The precondition for the Chainsaw-Algorithm to work is, that the given data is already sorted in a 2D tree. This can be easily achieved with the above mentioned KD-tree algorithm.
First the algorithm finds all neighbors around a defined center point. This point can be imagined as the center of a circle with a predefined diameter (patch size), where all points lying inside the circle belong to the same cell. Since we are working with a two dimensional tree the z-axis (height) of the points will be ignored. In the next step, we search the minimum of the z-axis from the located vertices. All points above a user given height, related to the minimum, will be deleted. Now move the center of the circle to the center of the next cell and continue.
The steps of the Chainsaw Algorithm:
Search all points P inside a circle (cell)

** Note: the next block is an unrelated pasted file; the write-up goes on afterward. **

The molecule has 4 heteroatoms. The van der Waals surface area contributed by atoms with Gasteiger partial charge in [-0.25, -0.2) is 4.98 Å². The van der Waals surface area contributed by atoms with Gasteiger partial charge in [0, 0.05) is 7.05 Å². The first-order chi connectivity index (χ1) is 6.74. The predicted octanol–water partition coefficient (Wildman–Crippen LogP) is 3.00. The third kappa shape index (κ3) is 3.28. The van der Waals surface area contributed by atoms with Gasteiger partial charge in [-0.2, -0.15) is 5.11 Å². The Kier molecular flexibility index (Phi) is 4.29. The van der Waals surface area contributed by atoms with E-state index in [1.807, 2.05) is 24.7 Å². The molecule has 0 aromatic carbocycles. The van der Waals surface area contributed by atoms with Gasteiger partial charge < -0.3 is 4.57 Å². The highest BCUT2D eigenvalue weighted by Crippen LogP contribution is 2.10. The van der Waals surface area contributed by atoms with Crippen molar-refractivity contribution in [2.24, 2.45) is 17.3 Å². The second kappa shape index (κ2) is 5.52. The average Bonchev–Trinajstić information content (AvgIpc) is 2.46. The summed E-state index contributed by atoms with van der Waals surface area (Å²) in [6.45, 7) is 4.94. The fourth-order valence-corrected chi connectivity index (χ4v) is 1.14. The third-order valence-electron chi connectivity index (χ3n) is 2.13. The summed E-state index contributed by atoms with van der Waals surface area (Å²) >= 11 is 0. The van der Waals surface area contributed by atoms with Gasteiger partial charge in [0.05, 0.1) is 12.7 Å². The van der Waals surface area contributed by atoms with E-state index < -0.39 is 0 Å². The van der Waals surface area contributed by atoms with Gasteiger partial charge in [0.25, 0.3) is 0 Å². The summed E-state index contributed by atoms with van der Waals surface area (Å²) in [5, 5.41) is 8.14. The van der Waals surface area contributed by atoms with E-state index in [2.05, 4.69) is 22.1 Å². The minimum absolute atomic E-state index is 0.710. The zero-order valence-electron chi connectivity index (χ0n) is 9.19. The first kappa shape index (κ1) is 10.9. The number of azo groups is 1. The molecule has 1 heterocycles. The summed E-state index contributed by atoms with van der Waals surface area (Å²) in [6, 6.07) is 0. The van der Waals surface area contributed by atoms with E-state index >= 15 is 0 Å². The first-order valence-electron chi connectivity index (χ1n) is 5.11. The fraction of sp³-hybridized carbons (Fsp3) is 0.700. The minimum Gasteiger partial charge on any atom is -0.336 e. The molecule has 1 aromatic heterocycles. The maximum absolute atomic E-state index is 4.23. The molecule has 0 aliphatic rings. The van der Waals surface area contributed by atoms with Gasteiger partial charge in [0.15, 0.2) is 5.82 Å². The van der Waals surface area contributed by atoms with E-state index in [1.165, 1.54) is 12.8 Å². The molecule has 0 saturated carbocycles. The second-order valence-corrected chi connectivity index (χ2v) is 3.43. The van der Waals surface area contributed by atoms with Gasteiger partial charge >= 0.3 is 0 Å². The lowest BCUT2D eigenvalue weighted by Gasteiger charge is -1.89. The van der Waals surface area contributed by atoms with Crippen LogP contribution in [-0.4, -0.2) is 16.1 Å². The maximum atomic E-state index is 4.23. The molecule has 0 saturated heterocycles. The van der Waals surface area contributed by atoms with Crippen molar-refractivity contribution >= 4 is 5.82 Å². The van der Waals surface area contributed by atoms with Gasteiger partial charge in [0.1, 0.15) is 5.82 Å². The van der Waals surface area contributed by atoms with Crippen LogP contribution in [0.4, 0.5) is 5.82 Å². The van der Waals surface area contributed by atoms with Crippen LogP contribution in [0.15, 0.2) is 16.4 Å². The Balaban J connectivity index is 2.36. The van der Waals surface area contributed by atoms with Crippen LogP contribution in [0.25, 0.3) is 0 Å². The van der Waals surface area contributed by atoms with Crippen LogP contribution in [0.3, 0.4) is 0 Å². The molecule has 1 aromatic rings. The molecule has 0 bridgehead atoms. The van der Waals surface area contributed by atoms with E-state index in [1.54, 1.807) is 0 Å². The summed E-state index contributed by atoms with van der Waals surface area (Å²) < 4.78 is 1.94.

Identify the minimum M of the z-coordinate (height) of P
Delete all points above a user given threshold T related to M
Go to the next cell, until all cells are examined
Limits of the Chainsaw Algorithm
The Chainsaw Algorithm is only capable of a raw recognition of the ground surface. Bushes beyond
the threshold wont be deleted whereas objects like walls and gravestones above the value will be radically cut. The user has to choose the cut-off threshold carefully to get a pleasant result. One may prefer a complete automatic process to remove plants from 3D scans.